25 Mar Purpose-driven organizations: “No pure altruism”
Companies with a clearly communicated purpose grow above average, are more innovative and productive, explains Niklas Schaffmeister in an interview with DUB UNTERNEHMER magazine. But not everyone is able to credibly live their purpose. Schaffmeister explains which companies perhaps have it easier with this and why a purpose-driven organization should remain in focus despite corona.
“What will be important in the future will be what ideal values a company or an economy represents and to what extent they contribute to the quality of life of people and the integrity of the environment”, says Harry Gatterer, Managing Director of the Zukunftsinstitut. If values are then consequently more important than the product today, the first question for Niklas Schaffmeister is. “Purpose-driven organizations do not create an either/or between values and product, but place a product in a larger, meaningful context”, says Schaffmeister. “A pure performance promise is no longer enough for customers today. From the consumer’s point of view, a company should take the global market environment into account and make clear the major challenges for which its product contributes to the solution. A corporate purpose should be an integral part of the value proposition so that the symbiosis of values and product works credibly.”
The extent to which the current return to values is becoming a trend also depends on a number of regulations – such as the CO2 tax. “In many other purchasing decisions, however, values have hardly played a role so far and not all product classes are covered by the trend.” Apple, for example, cooperates with the controversial contract manufacturer Foxconn, which is publicly criticised for its working conditions without this apparently having any effect on the purchasing decisions of Apple’s target group. “The brand’s desirability and unique position are obviously so high that even considerable deficits hardly dampen demand”, says Schaffmeister.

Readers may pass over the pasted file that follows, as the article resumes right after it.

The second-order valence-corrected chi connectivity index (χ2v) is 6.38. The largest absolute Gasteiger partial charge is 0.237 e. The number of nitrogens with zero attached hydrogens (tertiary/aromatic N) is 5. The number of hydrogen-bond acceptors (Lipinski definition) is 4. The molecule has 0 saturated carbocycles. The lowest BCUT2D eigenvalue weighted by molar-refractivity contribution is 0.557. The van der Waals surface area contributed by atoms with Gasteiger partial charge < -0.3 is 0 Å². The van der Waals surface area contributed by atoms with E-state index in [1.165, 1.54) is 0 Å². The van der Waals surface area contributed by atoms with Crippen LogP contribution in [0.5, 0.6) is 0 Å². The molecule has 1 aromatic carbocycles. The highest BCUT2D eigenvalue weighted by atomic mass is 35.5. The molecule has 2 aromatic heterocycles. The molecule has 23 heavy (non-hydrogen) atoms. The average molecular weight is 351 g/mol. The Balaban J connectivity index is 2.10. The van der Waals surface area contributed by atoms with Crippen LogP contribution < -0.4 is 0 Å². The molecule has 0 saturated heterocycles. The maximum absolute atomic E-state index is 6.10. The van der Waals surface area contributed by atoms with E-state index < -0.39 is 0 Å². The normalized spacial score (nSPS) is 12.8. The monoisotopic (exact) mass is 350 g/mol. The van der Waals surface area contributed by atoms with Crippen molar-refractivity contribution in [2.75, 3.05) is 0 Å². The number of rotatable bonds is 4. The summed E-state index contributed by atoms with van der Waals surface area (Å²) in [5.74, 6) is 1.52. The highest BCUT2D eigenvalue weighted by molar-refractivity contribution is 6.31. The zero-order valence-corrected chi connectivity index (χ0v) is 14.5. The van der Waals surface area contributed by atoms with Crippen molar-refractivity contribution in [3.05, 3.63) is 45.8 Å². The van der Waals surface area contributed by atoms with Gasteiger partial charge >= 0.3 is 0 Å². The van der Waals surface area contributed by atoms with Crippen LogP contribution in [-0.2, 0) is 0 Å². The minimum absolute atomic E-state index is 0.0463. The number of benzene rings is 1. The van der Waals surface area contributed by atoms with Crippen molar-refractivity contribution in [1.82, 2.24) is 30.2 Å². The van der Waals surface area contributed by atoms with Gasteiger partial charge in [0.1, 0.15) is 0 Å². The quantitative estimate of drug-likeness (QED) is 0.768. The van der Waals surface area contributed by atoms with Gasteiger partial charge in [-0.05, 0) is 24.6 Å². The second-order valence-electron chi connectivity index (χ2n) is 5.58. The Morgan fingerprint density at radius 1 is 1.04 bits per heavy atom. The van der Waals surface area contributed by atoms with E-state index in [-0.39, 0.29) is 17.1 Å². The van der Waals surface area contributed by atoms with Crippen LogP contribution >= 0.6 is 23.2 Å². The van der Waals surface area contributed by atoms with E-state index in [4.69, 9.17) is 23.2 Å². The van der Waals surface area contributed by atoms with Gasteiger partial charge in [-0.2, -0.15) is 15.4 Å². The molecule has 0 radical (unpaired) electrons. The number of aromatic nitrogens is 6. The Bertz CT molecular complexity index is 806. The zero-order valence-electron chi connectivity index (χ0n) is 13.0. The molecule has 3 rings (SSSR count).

Purpose-driven organizations – profit maximization and meaningful work?
Purpose and capitalism are no longer incompatible opposites? “It is by no means the case that purpose-driven organizations establish a business logic that is committed to the common good out of purely altruistic considerations”, says Schaffmeister. “Our analysis shows that companies with a clearly defined purpose are more innovative and productive, attract talented employees more quickly and grow faster than average.”
In the past, he says, graduates of America’s elite universities were primarily attracted to the major consumer goods manufacturers and investment banks. Today, the best talents are more enthusiastic about innovative start-ups, tech companies “and especially companies that are committed to improving the state of the world”. In this respect, there is no contradiction between purpose and capitalism, but rather a new way of doing business, which is based on a higher corporate purpose.
“The combination of purpose and economic success leads to a new unity of society and economy, to an incipient transformation of the economy towards meaningfulness and sustainability. In this new order, companies that combine products in demand with clean business models are economically successful”, explains Schaffmeister. “In this respect, the essence of capitalism, namely a market determined by supply and demand, remains intact even in a sense-driven culture of economic activity. This succeeds above all because innovative technologies make this possible.”
Schaffmeister gives an example: there is no longer a reasonable reason to burn oil or coal. “Energy from sun and wind is inexhaustibly available to us as a substitute. The energy carrier hydrogen enables us to store this energy and use it flexibly and virtually emission-free.” In their innovation and transformation programs, more and more companies are preparing for the development and use of hydrogen technologies – even if this would ultimately mean having to completely rethink their current business model. “But they will probably also benefit greatly from this pressure to innovate.”
The importance of purpose-driven management has long since reached most CEOs. Schaffmeister recalls the “Letter to CEOs” by Larry Fink of Blackrock or the boom in sustainability reporting. “Even major reinsurers and far-sighted analysts have long known that an apparently good investment is not one in the long term if the world is thrown off balance, increasing insurance losses eat up profits or massive migrant flows change the prevailing political order.”